Morgan Zeigler, Holding History: The Dirty Hands of an Archive Intern
Before I left my native land and ventured into the unknown European world, otherwise known as Heidelberg, Germany, I never imagined that one day soon I would be washing dust from my hands after handling files dating back to the twentieth century. While discussing what wonderful moments lay ahead for me in Heidelberg with a friend the subject of an archive internship came to the forefront of our conversation. As soon as I heard that my time in Heidelberg could be spent sifting through old files and researching the past my heart skipped a beat. As a student studying history and German I was presented with a unique internship opportunity during my time in Heidelberg. One that has broadened my perspective on German history profoundly.
The University Archive in Heidelberg is a historian’s treasure chest filled with gems of the past concerning the oldest university in Germany. Ruprecht-Karls-University Heidelberg was founded in 1386 and the archive of the university contains documents ranging from student files, personal documents of professors, folders of doctors’ notes and texts written by and concerning psychiatric patients of the past, magazines, matriculation books, objects, pictures, music, film clips and so much more, some of which even date back to the founding of the prestigious University. To the average person this large collection of diverse materials may sound jejune, but to those of us interested in history, we begin to drool at the very thought of such an archive. These documents are carefully preserved and maintained in order to assist both professional and personal research requests from historians, genealogists, and scholars, among others.
As a short term fall student through the AJY program I thought I would not be able to pursue my dream of working in an archive. However, the staff at both AJY and the archive were incredibly accommodating and granted me the wonderful gift of a short term internship. I was simply delighted and looked forward to a foray into archival science in order to improve both my German proficiency as well as my understanding of German history. In the archives I have learned a great deal about what goes into preserving documents—humidifiers and dehumidifiers are key features among others— and the systems that Heidelberg archivists use to organise these extensive collections. My duties have ranged considerably in the short but nonetheless fulfilling seven weeks spent working in the archives. I have read and responded to emails, processed requests, researched former students, watched a film clip, gazed at pictures, copied files, toured long forgotten basements and vaults with bricks dating back to the 1400s and vault doors from a former bank and I even emptied water out of a dehumidifier. I remember being told jokingly by one of the archive directors that I wouldn’t have to join a gym, my exercise would instead come from removing large boxes off of shelves and carrying stacks of files. History may be fascinating but it is also heavy and dusty! Though not all of my responsibilities may have been glamorous they gave me a unique perspective into German history.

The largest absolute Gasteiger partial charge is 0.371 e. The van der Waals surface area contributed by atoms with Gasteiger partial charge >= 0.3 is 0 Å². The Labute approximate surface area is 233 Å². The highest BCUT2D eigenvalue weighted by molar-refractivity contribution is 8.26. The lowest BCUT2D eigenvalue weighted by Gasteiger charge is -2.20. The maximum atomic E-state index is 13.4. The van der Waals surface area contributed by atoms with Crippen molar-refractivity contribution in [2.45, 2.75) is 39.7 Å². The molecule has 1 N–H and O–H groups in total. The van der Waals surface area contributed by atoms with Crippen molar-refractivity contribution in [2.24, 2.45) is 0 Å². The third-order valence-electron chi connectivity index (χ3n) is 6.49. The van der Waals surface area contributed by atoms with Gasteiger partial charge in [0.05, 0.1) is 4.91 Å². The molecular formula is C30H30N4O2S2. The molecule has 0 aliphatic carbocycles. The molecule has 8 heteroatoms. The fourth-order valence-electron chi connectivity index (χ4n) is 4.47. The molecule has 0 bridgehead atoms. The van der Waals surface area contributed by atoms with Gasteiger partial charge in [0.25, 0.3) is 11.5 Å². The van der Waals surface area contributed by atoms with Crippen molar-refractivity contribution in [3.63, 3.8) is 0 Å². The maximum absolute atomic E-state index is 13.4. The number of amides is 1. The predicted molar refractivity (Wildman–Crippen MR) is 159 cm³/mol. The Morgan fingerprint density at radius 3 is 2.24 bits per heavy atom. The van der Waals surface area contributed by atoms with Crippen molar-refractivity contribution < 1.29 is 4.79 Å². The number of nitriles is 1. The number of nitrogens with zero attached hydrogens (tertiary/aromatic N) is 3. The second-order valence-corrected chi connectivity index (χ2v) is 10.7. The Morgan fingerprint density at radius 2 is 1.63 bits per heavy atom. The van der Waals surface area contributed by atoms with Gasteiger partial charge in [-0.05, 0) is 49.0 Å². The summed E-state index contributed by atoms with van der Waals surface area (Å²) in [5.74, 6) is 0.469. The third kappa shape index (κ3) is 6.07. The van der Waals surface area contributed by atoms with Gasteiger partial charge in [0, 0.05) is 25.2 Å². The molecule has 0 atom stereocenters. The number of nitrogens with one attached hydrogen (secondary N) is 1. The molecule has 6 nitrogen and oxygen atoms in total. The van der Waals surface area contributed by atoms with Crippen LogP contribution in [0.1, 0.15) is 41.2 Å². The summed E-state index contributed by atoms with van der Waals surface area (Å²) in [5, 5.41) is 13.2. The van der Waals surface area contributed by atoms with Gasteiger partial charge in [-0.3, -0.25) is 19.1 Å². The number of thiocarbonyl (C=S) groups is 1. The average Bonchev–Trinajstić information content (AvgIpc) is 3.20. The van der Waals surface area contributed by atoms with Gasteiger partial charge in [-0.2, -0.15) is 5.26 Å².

The most exciting part of my archival journey was searching through the Studenten Akten (student files) and Belegblätter (course lists of former students) collections in order to pull files relevant to research queries. I, quite literally, held fragments of history in my hands and they left not only my hands marked with the dust of the past but my mind marked with the historical impressions of students, much like myself, who pursued academic enlightenment during the early to late twentieth century. Through these experiences I’ve learned that the history of the University encompasses bright faces peering out of identification photos—such was the case with Wolfgang Joho who donned a pipe, three piece suit, and bow tie for his photo— but that certain files also reflect a complicated and dark history. A history that, despite its difficulties and troublesome times, can be learned from nonetheless.
As a history and German double major I had learned a great deal already about my primary area of focus: German history dating from the 1800s to 1945. Naturally the Second World War and National Socialism were large parts of my fascination with the time period but all of my learning was primarily through lectures and books. Through this internship history became a hands on experience. From glancing through the student file of Joseph Goebbels to examining the stamps upon ex-matriculation forms of students who were barred from the University during 1933 due to their ties to the Communist political ideology, I found myself holding the significance of history in my hands and washing its dust and ink stains off my fingers. History was transformed for me and my ability to connect with original documents through my internship at the Heidelberg University archive has broadened my world view and added significantly to my German proficiency.
Though sitting in a serene and quiet basement surrounded by old documents while flipping through lists of student names or standing and copying old files may not be for every student, I highly recommend considering an internship at the University Archives. The staff treated me with great respect and always assisted me in my German skills when I found my vocabulary to be lacking. Speaking and reading German weekly with the staff or off of student files and writing emails greatly enhanced my goal to improve my language skills while connecting me to the history of the University I was attending. Though my hands may now be washed, the experiences and growth I gained in the archive still remain.